With the new performing arts centre just three years away from opening night, it is most encouraging to see eight Niagara arts organizations banding together to share their plans for the coming season with the media and many of the City of St. Catharines’ staunchest arts supporters.
Mayor Brian McMullan summed up the current state of our arts succinctly: “We’re blessed with having some very talented artists and performers in our community,” he told the large gathering in the Sullivan Mahoney Courthouse Theatre. “Artists and community are the light at the end of day.”
Acting as the no-nonsense master of ceremonies (presenters going past their allotted three minutes would face the appearance of the dreaded troll gloves), Carousel Players’ Artistic Director Pablo Felices-Luna—just as he does when bringing to life all manner of plays written for kids—kept everything moving on time and with an engaging sense of fun. Media events have seldom been as enjoyable.
His own troupe celebrates its 40th season with three plays that are performed at the Courthouse before extensive school tours. Linda A. Caron and Cathy Nosaty have combined their talents for Here to Hear, which will examine just what music is in January. Two months later, Jennifer Overton’s Spelling 2-5-5 takes a gentle approach with helping audiences begin to understand autistic children. Beginning in May, Water Under the Bridge (by Michael Washburn and Carrie Costello) is set in 1812 and delves into border security.
Prior to the plays, Carousel Caravan (October 19) will help raise funds to increase school performances and a showcase for plays written by local area students (Commotion ) can be seen on December 10 (at 3:00 and 7:00 p.m.).Finally, everyone is invited to the birthday celebrations June 3 at Market Square.
Speaking on behalf the Essential Collective Theatre, director/actor Stephanie Jones shared the exciting news that this year’s first production will be Trout Stanley by Claudia Dey—those who enjoy a little murder and mayhem on their night out won’t be disappointed; it runs at the Courthouse until October16. In March, Raoul Bhaneja will be in town for his solo take on Shakespeare’s Hamlet.
Perennial favourite Educating Rita kicks off Lyndesfarne Theatre Projects’ three-play season on November 3. Willy Russell’s gritty tale of going back to school then getting involved with the professor stars Ric Reid and Jenny L. Wright. In February, veteran actors Jennifer Phipps and Lorne Kennedy step into the spotlight for Memoir: John Murrell’s study of French actress Sarah Bernhardt. Lyndesfarne’s Young Company will make their Courthouse début in April performing the much-beloved Our Town by Thornton Wilder.
Growing Together: A Celebration of Niagara’s Migrant Workers will be neXt Company Theatre’s opener on September 18 (Sean O’Sullivan Theatre). Those wishing to relive or discover the musical zaniness of The Rocky Horror Show should make their way to the Courthouse February 23-26 to take in production of the ever-popular classic.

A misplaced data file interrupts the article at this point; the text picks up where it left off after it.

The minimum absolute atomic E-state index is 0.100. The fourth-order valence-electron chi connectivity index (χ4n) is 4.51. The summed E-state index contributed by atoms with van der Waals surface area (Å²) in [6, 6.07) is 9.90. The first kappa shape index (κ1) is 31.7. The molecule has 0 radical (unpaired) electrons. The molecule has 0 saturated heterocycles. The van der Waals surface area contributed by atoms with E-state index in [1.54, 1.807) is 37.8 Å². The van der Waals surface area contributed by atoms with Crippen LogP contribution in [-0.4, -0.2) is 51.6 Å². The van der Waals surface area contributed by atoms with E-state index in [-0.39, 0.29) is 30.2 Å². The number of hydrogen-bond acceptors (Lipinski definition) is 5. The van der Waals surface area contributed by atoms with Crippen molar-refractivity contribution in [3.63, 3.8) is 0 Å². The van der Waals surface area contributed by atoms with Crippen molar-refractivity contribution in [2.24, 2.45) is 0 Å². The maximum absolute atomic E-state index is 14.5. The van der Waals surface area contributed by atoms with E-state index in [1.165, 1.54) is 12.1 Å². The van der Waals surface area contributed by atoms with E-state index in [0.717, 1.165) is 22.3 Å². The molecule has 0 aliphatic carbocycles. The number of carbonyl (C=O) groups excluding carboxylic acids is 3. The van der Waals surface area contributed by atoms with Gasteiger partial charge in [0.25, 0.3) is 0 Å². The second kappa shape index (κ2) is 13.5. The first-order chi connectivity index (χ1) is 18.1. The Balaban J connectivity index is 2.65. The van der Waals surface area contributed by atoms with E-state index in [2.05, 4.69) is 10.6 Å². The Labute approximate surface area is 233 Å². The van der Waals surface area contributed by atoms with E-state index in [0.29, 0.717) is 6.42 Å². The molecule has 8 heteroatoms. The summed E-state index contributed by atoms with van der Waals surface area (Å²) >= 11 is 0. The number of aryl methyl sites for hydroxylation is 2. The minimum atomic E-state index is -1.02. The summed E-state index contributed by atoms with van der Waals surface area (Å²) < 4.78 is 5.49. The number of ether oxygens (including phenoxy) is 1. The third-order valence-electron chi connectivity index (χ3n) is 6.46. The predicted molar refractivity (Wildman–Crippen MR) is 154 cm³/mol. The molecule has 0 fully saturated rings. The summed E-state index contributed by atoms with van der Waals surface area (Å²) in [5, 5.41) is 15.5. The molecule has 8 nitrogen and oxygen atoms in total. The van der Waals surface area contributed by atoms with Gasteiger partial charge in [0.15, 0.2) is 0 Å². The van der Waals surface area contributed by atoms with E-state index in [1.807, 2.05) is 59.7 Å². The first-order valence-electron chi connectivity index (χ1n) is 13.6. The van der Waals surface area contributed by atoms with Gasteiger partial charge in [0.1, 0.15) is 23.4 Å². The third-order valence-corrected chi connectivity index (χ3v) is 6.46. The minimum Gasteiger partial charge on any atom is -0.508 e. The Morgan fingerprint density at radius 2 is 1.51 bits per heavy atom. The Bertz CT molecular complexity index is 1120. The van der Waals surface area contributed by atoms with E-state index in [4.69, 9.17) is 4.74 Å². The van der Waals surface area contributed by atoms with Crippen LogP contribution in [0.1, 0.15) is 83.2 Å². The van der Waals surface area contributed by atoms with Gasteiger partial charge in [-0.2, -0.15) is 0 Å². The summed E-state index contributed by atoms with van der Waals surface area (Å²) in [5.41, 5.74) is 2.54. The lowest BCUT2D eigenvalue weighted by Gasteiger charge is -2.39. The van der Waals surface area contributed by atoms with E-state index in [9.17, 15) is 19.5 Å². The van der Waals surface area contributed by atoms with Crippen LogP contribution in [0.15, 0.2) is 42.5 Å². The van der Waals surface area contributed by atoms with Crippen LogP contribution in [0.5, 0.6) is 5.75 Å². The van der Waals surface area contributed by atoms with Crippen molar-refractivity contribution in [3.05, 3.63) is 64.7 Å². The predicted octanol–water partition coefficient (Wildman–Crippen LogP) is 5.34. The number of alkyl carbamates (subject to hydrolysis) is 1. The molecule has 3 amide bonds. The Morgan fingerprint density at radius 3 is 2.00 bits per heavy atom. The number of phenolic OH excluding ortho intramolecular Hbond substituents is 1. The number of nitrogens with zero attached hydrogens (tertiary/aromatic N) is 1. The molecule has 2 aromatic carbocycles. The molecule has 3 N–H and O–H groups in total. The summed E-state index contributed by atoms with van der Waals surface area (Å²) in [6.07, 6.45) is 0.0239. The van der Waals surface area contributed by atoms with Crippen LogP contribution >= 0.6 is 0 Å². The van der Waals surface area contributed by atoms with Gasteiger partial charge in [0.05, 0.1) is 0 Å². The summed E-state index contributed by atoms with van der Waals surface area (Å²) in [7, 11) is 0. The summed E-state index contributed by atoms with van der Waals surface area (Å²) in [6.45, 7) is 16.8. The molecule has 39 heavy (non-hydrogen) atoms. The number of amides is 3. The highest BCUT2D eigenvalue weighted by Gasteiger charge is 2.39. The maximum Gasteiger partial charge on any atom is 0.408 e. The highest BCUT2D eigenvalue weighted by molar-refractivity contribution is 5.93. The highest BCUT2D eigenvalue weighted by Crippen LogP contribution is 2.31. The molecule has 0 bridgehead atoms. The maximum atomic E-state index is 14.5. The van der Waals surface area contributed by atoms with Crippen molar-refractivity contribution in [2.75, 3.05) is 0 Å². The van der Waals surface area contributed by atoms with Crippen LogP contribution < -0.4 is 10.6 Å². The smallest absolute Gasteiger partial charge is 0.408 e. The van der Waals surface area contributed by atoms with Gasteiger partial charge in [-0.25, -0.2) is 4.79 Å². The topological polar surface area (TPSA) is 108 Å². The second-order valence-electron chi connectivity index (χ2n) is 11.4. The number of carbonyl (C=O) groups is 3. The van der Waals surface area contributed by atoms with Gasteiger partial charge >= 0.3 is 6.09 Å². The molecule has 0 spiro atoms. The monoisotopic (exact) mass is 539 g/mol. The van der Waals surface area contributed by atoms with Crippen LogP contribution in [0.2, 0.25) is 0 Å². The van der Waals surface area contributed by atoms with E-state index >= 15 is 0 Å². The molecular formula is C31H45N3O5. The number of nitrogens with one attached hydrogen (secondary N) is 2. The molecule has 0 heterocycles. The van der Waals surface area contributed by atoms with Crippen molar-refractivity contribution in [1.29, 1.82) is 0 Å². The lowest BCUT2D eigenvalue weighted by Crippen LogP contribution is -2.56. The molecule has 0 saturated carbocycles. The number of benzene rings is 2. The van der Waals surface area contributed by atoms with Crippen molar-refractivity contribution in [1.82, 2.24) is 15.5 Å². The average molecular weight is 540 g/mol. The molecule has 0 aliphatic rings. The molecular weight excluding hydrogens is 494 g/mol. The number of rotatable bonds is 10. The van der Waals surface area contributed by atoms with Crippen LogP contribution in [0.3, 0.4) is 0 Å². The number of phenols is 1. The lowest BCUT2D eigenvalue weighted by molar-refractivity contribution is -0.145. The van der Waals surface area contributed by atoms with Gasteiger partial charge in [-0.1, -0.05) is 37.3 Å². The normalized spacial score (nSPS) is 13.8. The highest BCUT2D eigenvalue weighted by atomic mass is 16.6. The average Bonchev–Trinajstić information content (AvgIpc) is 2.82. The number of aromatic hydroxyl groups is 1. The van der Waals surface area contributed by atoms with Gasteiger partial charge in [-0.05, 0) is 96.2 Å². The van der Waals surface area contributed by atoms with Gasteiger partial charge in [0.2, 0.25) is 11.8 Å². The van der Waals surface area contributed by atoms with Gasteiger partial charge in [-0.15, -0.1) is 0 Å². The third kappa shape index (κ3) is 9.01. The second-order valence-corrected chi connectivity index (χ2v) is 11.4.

Dancer/choreographer Mary Jo Mullins provided details of the Niagara Dance Company’s workshops, mentorship program, presentation series and performances. Pearl will complete their season, June 8-10 and feature contemporary works by Mullins, Patricia Beatty, Valerie Calam, Elizabeth Chitty, David Earle, Kathleen Hughes and Graham McKelvie. Variety will be the order of the day.
Director Peter Feldman explained that John Patrick Shanley’s Where’s My Money? (previously scheduled but postponed due to a casting problem—waiting for the right cast is always preferable to going ahead with a compromise) will finally be produced in the late fall (November 25-December 3) by Stray Theatre. “It’s a dark comedy—haunting,” he said with a knowing twinkle in his eye. Ghosts and their admirers won’t want to miss it.
Suitcase in Point Theatre Company continues its popular series of cabarets throughout the season, alternating between The Merchant Ale House and the Courthouse. They will also continue to have a big role with the annual In the Soil – Niagara’s Hometown Arts Festival in April.
Theatre Beyond Words completed the presentations by describing their “Thought Made Visible” line-up which lifts off on both sides of the border (they also perform at Niagara University’s Leary Theatre) with an adaptation of Seymour Leichman’s The Boy Who Could Sing Pictures (December 9-18).
With such a varied program inventively concocted by dedicated artists and producers, it’s small wonder a performing arts centre is on the way.
Not surprisingly, the newly appointed centre’s executive director, Steve Solski, was on hand, getting to know even more of his constituents and offer a few words in a rare appearance on stage. “When I took the job, I wasn’t expecting to see so many companies working together already,” he said with obvious delight. “Starting from an amazing base in this community will go a long way to ensuring that the arts the artists will be at the building’s core.”
No need to wait until the new venue opens its doors. Why not make it your business to visit current favourites, but also discover new ones? For further details, click on the DAPA link below.